Q&A: Should I switch to using my native language with my bilingual children?

by | Jun 18, 2015 | Challenges, Coaches, Q&A Being the parent in a multilingual family | 0 comments



We are a family of four, two kids, age 5.5 and 2. Father is fluent in Arabic, French and English. I, the stay-at-home mother, am fluent in English and semi-fluent in Arabic. We live in the US, talk to Arab relatives on Skype weekly, and spend a month in Lebanon every year, where we stay with grandparents who speak Arabic.

We did mL@H as much as we could from the beginning, though I did not speak that much Arabic at first. I studied and increased to a level where I am very good in Arabic for routine daily living things and kid topics by the time my first child was two. By then I no longer used English with my daughter and she was already speaking Arabic fluently. She started to speak and understand a little English at 2.5 when my monolingual English-speaking mother came to live with us for a while. I switched from reading to her in Arabic to mostly reading to her in English after some librarians lectured me and I realized my reading/translating on the fly in Arabic was not as strong as it should be for complicated storybooks. She has been at English language kindergarten three days a week for a year. Her English is good and fluent, but she still doesn’t know what many things mean. At home she plays by herself in English almost all the time. I encourage her to play with her little sister in Arabic, and she mostly does, but some English words sneak in. She is happy and proud that she speaks Arabic. This summer she will attend language camp.

From the time my older daughter was 3 or 4, I have sometimes needed to switch to English to deal with emotions/discipline. Not every time, but more and more it is hard to stick with Arabic all the time. I have gradually been speaking to my husband in front of the children in English, too. Now it’s at 90% English with my husband. I would say 10-15% English with my older daughter.

I haven’t been studying Arabic that much since pregnancy with my second child, and I feel guilty at times that I’m “ruining” our language plan by not being fluent enough. I equally worry that I depriving my kids of my full intelligence since I can’t always fully express myself in Arabic. Wars and life events kept me from traveling and studying as much as I had hoped to do, and after the second baby was born, I have been so tired it is hard to speak in any language, let another a second language.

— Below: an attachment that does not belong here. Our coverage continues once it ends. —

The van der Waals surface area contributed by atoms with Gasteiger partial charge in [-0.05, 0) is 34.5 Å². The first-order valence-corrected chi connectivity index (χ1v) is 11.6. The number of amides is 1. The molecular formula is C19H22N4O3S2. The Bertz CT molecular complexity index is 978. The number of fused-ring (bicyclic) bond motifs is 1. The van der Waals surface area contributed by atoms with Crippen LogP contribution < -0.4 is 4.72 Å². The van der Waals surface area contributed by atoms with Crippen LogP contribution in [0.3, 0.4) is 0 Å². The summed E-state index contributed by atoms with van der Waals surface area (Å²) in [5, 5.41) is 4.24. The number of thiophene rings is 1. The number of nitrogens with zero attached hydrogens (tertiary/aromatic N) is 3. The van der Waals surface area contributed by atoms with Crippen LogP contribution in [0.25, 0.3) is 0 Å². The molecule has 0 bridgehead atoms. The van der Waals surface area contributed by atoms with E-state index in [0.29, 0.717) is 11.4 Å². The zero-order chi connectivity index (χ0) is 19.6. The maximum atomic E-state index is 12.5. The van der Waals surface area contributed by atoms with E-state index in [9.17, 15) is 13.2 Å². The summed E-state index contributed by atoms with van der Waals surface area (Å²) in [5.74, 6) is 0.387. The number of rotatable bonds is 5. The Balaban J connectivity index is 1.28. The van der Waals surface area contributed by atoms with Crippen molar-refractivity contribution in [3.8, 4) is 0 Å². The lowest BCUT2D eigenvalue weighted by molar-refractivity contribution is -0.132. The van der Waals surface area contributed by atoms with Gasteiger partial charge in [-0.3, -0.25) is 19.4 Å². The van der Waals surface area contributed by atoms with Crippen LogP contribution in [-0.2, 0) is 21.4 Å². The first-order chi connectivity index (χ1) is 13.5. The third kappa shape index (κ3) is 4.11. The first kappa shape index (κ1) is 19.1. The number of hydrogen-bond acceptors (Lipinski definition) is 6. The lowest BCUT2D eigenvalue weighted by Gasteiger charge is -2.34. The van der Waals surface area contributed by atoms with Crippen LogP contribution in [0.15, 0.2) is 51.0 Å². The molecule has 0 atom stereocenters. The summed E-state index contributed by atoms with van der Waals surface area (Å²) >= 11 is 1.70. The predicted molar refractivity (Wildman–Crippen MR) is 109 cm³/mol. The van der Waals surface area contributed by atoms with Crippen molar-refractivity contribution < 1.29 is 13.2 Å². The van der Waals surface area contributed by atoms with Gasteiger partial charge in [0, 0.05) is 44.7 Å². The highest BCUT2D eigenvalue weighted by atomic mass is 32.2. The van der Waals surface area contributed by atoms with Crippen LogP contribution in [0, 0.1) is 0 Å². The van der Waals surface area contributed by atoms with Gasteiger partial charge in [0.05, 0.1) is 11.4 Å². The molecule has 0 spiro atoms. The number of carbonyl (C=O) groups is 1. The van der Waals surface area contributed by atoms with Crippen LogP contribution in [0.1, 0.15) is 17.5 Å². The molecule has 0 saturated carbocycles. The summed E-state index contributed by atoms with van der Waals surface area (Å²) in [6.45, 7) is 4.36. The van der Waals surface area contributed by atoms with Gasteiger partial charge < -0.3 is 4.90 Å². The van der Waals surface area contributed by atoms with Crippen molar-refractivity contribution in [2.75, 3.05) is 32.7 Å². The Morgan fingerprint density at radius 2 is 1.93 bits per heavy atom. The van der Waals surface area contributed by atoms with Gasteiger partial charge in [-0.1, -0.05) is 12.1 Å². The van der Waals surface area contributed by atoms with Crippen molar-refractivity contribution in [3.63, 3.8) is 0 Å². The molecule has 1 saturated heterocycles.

Should we change our strategy? I could have my husband continue with 100% Arabic, and I could switch to a different approach, either “as much Arabic as possible, but use English when it’s more comfortable,” or a time/place strategy. I really had my heart set on Arabic being the family language. I don’t feel confident in my ability to get up to speed. Maybe I could temporarily change strategies until I am able to boost my fluency in more grown up kid topics?

Thank you for your thoughts on this,


Hi Laurel,

It’s clear speaking Arabic is important to you. I feel your struggle as I go through the same thing with speaking to my daughter in Chinese. My level is not where I’d like it to be either and can definitely limit what I’m able to express.

How much time does their father spend with the children speaking Arabic? If it’s a good part of the week, I wouldn’t worry about the children’s Arabic as they will pick it up from him. However, you or he will still have to commit to building and teaching literacy as they won’t get that in school. Your children’s English will definitely come along as well, so no worries there.

It sounds like you’re really struggling with a desire to have Arabic as the language of the house and your desire to communicate on an emotional level with your children. I would say that the emotional connection is more important than the language. Just as I have found, you’ll find it harder and harder to connect as deeply as you’d like the farther your language lags behind what you’d like to express. It then comes down to putting more time into practicing the language or just accepting a switch to English. This does have to be 100% either way. You could still have Arabic day several days a week or maybe just after school. That would help you both connect more fully and keep Arabic as a home language.

If you decide to really commit to building fluency, your husband is going to be the key player. I can tell you that studying from books, computer programs, or audio will not build the confidence and fluency level you desire. You’ll need to have daily interactions in Arabic with your husband. Talking with a higher level speaker is the only way to really develop fast. In addition, you’ll want to read a variety of subjects at different levels to build vocabulary, so that, as your children get older, you’re confident in having more challenging discussions.

I would not recommend a temporary change in strategy just because my experience has shown that parents that switch to higher usage of English can never really switch back. It just gets harder and harder the more comfortable your children become in speaking English with you. I’d recommend really thinking about your family’s language goals, coming up with a new plan that works for everyone, and then sticking to it indefinitely.

Hope this helps, please do post any follow-up questions below.

Nick Jaworski

Nick Jaworski


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